• Family said they complained for months about children living in filthy home

    By: Michael Yoshida , Action News Jax


    JACKSONVILLE, Fla. - Family members said they'd complained for months about children found living in filthy Jacksonville home. 

    The family said the children, a 7-year-old girl and 8-year-old boy, hadn't gone to school since before Easter.

    “Nothing ever happened. Luckily the kids did not get hurt during all the phone calling and complaining we did,” said Evelyn Kirkland, who is now looking after the children.

    Kirkland said she and others reached out to the Florida Department of Children and Families, but nothing happened until the Jacksonville Sheriff’s Office was called for a domestic issue between James Kirkland, 44, and Angela Carroll, 43. The two are now charged with child neglect. 

    JSO said the pair were arrested after children were found living in a Jacksonville home without food or running water and had not been to school in some time. Deputies also found more than 500 pornographic magazines in the home. 

    “One of the things a lot of people don’t realize is that you may make a complaint but you don’t necessarily know what happens,” James Clark said.

    Clark is the CEO of Daniel Kids Memorial Foundation, which is the oldest child-serving agency in Florida. He said even if complaints were made, removal isn’t the first step.

    “The more that you can keep families and children together, and help families learn or those parents learn or that parent learn how to care for the child the better it’s going to be for that child,” Clark said.

    Action News Jax got a copy of a court document that shows both Kirkland and Carroll have a history with DCF, including Carroll previously losing the rights to some of her other children. We reached out to DCF about its history with the family.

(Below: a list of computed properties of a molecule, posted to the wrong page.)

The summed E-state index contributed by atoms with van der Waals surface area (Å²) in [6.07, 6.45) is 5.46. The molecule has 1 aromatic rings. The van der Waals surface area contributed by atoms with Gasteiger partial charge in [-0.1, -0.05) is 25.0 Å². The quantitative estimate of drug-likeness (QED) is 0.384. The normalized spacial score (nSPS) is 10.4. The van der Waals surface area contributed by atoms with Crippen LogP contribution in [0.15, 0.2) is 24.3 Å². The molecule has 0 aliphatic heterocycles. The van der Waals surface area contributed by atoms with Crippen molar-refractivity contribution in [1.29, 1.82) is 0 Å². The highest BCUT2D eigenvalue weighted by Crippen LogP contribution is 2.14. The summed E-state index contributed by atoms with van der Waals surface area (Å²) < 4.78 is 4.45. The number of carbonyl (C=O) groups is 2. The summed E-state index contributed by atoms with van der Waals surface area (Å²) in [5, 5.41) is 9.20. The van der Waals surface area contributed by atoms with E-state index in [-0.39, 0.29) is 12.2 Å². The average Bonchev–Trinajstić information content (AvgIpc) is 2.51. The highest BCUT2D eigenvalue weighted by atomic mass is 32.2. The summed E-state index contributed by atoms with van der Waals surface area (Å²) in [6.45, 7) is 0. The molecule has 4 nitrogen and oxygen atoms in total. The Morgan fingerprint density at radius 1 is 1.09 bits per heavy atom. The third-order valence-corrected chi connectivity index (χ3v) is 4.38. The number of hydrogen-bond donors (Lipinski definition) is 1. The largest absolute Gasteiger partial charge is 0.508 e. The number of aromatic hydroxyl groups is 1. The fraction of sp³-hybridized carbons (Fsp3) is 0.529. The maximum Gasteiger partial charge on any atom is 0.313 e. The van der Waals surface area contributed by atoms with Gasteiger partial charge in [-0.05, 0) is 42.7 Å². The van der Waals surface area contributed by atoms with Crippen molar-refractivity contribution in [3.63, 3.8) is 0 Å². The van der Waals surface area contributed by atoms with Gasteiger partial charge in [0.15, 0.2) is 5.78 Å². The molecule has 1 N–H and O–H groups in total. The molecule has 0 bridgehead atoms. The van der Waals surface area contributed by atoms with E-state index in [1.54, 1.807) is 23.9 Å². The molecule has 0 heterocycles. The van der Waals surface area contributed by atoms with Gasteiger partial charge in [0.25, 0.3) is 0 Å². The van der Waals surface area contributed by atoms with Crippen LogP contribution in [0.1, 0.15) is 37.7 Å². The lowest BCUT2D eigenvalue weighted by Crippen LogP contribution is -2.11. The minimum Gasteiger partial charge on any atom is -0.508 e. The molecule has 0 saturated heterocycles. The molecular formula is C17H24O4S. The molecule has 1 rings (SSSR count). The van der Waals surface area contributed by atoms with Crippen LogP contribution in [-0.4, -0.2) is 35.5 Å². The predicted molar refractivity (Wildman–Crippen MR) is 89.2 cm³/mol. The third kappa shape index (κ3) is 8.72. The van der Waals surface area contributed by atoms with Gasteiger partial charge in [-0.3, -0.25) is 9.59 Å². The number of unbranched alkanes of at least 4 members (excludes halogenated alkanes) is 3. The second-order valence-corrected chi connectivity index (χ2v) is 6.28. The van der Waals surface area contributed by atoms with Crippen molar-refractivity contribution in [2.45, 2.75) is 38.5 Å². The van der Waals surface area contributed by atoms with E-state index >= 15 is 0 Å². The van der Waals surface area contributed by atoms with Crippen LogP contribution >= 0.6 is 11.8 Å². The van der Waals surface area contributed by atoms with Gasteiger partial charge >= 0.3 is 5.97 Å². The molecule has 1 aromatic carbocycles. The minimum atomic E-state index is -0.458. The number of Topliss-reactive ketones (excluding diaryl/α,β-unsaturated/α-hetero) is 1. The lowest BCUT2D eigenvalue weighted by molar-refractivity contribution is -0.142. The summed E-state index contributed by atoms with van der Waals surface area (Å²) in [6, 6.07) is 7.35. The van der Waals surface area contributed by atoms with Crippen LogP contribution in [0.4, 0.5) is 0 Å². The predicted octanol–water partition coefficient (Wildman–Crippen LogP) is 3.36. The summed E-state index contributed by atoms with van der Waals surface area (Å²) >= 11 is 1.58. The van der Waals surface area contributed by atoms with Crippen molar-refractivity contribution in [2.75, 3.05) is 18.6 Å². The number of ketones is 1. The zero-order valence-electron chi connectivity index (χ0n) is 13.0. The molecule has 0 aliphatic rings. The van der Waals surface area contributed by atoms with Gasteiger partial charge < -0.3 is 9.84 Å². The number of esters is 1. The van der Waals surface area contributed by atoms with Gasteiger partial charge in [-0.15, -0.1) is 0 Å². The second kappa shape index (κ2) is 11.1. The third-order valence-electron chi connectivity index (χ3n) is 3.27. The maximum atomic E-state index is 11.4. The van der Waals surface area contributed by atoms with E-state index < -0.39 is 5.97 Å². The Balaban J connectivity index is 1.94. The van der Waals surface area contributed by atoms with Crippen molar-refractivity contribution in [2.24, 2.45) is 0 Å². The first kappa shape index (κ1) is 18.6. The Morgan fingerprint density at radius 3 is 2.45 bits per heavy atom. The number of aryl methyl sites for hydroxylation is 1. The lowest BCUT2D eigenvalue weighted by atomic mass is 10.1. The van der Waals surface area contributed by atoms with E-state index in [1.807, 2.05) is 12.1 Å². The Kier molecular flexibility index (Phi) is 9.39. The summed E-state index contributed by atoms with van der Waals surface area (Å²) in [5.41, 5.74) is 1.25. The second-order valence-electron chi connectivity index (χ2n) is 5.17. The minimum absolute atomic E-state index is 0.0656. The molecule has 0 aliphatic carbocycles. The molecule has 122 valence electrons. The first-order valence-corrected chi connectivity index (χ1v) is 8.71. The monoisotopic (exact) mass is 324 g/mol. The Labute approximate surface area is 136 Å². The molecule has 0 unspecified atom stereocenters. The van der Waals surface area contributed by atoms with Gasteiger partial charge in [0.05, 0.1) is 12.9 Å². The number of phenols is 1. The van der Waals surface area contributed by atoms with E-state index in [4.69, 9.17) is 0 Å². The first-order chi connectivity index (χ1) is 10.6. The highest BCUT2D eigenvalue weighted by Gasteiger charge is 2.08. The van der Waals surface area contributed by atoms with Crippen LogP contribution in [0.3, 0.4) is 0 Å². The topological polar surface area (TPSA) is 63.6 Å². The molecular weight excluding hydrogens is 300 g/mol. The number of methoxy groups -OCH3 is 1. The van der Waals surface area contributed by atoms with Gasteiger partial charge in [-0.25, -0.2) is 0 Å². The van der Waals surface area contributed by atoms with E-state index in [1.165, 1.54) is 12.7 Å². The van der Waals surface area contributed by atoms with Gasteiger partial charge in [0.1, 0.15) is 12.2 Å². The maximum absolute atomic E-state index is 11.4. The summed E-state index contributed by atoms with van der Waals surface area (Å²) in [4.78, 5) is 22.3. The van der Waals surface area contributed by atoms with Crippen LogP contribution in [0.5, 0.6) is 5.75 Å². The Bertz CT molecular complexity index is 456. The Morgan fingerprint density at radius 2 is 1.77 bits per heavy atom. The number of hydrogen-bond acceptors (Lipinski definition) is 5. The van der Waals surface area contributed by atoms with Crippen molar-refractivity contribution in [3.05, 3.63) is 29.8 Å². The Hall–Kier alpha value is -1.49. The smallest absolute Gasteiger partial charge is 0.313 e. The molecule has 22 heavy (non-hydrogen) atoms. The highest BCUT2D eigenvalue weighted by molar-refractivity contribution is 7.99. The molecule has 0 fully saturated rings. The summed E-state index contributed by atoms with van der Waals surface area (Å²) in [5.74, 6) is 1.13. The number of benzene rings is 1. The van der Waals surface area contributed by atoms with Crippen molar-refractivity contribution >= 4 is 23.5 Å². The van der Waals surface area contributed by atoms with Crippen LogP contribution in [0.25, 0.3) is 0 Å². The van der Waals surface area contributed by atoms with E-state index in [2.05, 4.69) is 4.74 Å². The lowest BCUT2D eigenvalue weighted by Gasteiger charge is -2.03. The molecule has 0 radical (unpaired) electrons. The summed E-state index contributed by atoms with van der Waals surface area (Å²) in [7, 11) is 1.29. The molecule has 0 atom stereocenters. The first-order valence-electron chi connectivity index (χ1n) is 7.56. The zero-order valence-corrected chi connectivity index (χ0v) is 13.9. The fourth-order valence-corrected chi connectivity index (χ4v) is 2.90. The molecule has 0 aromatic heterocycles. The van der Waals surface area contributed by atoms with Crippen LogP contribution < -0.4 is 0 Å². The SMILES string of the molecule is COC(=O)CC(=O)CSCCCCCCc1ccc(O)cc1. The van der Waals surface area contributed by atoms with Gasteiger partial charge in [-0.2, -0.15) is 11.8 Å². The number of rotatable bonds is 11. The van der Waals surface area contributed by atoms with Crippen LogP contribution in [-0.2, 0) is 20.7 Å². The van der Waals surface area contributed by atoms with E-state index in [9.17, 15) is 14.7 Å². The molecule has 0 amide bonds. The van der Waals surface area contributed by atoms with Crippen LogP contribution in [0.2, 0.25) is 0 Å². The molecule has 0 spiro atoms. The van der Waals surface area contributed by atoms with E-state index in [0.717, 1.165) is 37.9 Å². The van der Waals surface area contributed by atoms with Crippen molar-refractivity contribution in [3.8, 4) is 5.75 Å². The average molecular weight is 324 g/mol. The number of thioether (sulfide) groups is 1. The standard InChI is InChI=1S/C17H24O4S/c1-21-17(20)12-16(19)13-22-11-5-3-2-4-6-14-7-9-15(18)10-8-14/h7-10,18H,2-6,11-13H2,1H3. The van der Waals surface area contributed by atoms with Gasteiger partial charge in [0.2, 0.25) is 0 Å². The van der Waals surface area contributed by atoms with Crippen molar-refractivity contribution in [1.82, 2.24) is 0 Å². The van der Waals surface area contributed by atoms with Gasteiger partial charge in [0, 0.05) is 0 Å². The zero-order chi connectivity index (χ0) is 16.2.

We received a statement that reads in part, “While the department is familiar with this family and we are taking steps to make sure the children are safe, details of child protective investigations are confidential.”

    Clark said the best way to get help is to call the DCF hotline. But along with DCF, family members of the children say their school should have gotten involved sooner, too.

    “That’s a big warning sign and certainly needs to usually notify JSO and the parent,” Clark said. “The school has protocol they have to follow and that’s a big warning sign.”

    Action News Jax reached out to Duval County Public Schools and received a statement that reads in part:

     “Without getting into the specifics of the case, attendance policies and procedures as outlined in the Duval County School Board manual were followed.

    "The policy: If a student has at least five unexcused absences, or absences for which the reasons are unknown, within a calendar month or 10 unexcused absences, or absences for which the reasons are unknown, within a 90-calendar day period, the student’s primary teacher shall report the student’s attendance to the principal. The principal shall, unless there is clear evidence that the absences are not a pattern of non-attendance, refer the case to the school level Attendance Intervention Team (AIT). The AIT will schedule a meeting with the parents or legal guardian and a representative of the district attendance office. If appropriate, a contract will be developed and signed by the participating parties. If the contract is violated, the case may be referred to the State Attorney’s office."

    Family members told Action News Jax the children returned to school on Monday. However, they're not sure yet if they will be able to remain on track with their grade level.

    James Kirkland and Angela Carroll are expected to be in court in June. 

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